At the founding of Yale-NUS College in 2011, the academic team looked into creating clear policies and formulating a thorough review process. However, the rapid changes during the starting phase of the college meant that our educational and institutional policies needed to be continually adjusted and refined year-on-year. But these considerable challenges also present opportunities to build our capacity in mentoring with intentionality and to foster collaboration and openness to these experiences of our faculty.
From the start, we began by listening to faculty concerns, and trying to address and engage with them, both personally and professionally. How do we help them to settle easily into a new country? How can we support them as they navigate new granting agencies? What is the required IT support? Addressing what may seem to be small concerns makes a big difference in building our sense of community and in building trust that we are listening and are responsive.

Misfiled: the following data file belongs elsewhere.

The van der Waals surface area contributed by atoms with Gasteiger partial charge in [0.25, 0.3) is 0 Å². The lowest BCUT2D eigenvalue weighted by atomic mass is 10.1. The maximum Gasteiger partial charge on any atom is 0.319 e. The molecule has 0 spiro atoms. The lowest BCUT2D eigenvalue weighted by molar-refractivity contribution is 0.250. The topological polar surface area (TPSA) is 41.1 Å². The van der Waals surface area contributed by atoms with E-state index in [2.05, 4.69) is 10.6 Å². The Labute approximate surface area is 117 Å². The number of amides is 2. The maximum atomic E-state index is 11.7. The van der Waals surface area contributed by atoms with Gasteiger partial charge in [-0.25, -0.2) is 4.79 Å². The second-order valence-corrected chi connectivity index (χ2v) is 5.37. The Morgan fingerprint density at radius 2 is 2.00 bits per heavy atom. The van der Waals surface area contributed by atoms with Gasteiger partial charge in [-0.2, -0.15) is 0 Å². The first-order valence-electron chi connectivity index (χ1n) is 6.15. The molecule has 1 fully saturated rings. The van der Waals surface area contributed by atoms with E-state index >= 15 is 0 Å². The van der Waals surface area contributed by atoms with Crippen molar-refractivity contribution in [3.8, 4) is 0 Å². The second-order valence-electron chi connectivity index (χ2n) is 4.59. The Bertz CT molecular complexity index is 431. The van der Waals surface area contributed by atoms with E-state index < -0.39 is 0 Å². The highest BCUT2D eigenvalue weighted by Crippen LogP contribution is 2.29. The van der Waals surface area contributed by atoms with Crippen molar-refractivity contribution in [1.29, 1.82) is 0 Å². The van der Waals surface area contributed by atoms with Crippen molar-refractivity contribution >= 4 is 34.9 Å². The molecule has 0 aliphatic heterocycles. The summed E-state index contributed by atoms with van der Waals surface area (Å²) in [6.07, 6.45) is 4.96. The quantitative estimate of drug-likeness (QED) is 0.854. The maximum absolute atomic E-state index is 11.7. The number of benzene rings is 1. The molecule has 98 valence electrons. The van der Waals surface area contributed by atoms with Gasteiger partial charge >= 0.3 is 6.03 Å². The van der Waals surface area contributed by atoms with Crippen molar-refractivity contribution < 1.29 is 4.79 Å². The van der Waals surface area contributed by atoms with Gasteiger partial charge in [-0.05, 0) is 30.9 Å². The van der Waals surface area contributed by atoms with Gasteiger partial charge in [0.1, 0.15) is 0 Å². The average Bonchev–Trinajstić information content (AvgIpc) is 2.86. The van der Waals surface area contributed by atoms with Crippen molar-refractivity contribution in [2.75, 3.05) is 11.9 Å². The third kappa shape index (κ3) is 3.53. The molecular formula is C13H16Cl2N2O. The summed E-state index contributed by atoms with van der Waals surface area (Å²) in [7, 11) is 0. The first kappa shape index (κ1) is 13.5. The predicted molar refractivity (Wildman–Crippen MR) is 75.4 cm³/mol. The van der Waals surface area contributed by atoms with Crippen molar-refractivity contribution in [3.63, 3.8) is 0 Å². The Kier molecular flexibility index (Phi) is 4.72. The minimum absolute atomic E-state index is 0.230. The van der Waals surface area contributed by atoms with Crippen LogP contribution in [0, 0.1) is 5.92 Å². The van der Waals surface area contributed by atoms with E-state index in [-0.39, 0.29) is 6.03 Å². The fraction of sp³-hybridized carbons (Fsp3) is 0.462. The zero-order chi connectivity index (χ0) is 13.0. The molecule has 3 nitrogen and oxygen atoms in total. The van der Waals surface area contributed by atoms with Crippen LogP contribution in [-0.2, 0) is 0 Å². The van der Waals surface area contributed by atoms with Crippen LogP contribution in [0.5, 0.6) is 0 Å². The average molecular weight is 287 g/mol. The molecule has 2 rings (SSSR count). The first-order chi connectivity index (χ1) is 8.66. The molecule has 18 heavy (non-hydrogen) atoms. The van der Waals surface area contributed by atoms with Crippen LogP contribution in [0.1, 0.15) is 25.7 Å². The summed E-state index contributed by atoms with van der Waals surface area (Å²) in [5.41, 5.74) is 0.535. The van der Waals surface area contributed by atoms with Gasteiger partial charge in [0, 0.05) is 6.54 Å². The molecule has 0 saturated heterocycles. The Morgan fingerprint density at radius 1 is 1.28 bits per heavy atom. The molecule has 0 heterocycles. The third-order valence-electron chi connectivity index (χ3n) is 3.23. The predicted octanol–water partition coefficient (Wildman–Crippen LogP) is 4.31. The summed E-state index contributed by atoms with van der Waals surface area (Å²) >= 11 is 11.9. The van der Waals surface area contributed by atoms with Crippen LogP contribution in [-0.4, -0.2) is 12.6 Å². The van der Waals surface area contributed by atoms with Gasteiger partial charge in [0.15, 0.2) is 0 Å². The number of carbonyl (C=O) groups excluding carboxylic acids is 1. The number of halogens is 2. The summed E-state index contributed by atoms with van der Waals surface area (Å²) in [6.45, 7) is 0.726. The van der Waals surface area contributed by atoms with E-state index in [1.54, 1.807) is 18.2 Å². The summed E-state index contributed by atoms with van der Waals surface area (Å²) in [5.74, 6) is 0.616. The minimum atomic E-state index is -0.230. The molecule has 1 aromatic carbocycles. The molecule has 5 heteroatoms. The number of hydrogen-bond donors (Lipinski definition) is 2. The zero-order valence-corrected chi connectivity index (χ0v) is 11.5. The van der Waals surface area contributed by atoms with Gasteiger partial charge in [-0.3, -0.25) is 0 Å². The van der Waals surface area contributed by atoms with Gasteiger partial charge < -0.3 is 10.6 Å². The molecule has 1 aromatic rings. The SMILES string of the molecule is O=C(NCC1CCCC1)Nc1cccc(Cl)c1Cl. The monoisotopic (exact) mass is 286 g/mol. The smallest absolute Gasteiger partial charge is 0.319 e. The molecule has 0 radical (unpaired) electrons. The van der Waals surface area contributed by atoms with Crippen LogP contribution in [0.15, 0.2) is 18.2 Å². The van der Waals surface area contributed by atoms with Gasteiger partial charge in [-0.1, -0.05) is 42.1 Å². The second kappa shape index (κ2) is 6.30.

Since the college’s launch, we have been actively recruiting faculty members who are keen to be part of this pioneering team weaving together common threads of inquiry, analysis and global perspectives throughout the curriculum in a brand new institution. Unlike other institutions, Yale-NUS groups faculty across three interdisciplinary divisions: science, social sciences, and humanities. While this offers fresh perspectives and opportunities for innovative applications of the concept of interdisciplinary learning, the relative youth of the College also means that we face interesting challenges and opportunities.